Hey ya’ll! Hope everyone is having a fantastic weekend. Mine has been pretty good so far. I’ve been having a lot of volleyball practices, which keeps me busy and pretty entertained. I have been reading a lot too. I am going to do a CC reads post each month on the book that I have loved the best. This month’s will be the Dovekeepers by Alice Hoffman.
The Dovekeepers follows four Jewish women, their relationship to each other, and their connection to Masada. At the fall of Jerusalem, these four women find their way to Masada as it is believed it will be the safe haven against the Romans. As we know from history, Masada did not end up saving the Jews from destruction, but this novel is a wonderful tale of life on Masada. The four main characters are: Yael, the daughter of a famed assasin, Revka, a village baker’s wife, Aziza, a warrior that was raised as a boy, and Shirah, a woman knowledgeable in witchcraft and medicine. While the book is fiction, the author did a lot of research on the history of Masada to try to recreate the book as accurate as possible. I think Hoffman did an excellent job in applying her research to a fictional book.
I recommend this book to everyone. You do not have to be Jewish to fall in love with this novel. Although if you are Jewish, you will definitely want to read this – I think I may have about one Jewish person that actually reads my blog, besides my family of course. If you appreciate history, you will also want to read this book. However, I just thought it was a good read in general. The characters of the novel make you become extremely invested in their lives, and keeps you turning the pages to find out what happens to them.
One reason why I loved this book so much was because I could connect to it on a deeper level. This wasn’t just because I was Jewish, but more because I had actually been to Masada. I had climbed the Roman Path. I had stood on top of the mountain. I had gone through the Roman baths. I had looked over King Herrod’s palace. There was also a cat on top of Masada – something I still will never understand. When I was actually at Masada, I wasn’t really listening to our guide because I was dying from the hike up and I was hot. Also we were going to the Dead Sea, so that was pretty much what most of us were focusing on. However reading the book, it brought the images in my mind and on my computer to life.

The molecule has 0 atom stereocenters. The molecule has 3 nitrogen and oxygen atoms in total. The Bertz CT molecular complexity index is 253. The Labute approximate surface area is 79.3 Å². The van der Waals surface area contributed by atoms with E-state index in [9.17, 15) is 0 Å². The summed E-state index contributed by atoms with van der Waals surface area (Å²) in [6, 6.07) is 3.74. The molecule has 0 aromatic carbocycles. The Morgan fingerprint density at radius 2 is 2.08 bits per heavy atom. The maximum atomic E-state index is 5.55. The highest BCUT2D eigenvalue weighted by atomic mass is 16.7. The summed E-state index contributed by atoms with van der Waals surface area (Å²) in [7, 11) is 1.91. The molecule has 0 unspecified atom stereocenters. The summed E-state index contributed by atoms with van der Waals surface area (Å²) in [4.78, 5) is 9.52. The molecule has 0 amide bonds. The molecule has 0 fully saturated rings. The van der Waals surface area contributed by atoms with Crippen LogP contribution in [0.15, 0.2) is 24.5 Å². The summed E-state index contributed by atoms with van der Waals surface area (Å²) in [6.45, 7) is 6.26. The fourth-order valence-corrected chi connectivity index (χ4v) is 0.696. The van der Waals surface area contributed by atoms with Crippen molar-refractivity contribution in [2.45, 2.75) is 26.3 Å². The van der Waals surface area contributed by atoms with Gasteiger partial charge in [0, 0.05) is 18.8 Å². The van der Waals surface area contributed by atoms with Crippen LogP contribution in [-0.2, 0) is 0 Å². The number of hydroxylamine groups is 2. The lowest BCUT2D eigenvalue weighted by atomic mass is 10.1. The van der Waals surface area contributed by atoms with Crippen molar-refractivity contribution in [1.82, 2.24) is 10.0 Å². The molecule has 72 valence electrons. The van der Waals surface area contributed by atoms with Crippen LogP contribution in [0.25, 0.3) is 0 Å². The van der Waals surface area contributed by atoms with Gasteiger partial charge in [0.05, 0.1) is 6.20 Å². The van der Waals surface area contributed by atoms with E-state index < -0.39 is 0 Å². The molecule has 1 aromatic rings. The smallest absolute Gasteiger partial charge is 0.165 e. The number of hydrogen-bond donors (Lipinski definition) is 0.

The other reason I love the book is because Alice Hoffman deeply researched the history behind the mysteries of Masada and used everything very accurately. She went to the Museums at Masada to study the artifacts, which she then applied throughout the novel. Also she makes sure that the ending of the book aligns with what actually occurred in history. While about 900 or so Jews lived on top of Masada during the battle, only seven survived. Hoffman made sure to keep this fact apart of the novel. You will have to read it to find out who survives.
The only part of this book that is really random is the involvement of witchcraft, demons, and magic. These topics aren’t very prevalent in Jewish beliefs, and Jews typically do not believe in Hell either. While I thought this was sort of random, apparently it is part of the author’s style, I thought it brought a whimsical effect to the book. Go buy this book or check it out from the library like I did. Apparently you can even download audiobooks and e-books for your nook from the library.
If you ever need a good book to read just ask me because I seriously always have my nose in one. Maybe I’ll make some sweet book lists soon.
Have you read a great book recently?
What is the best book you have ever read?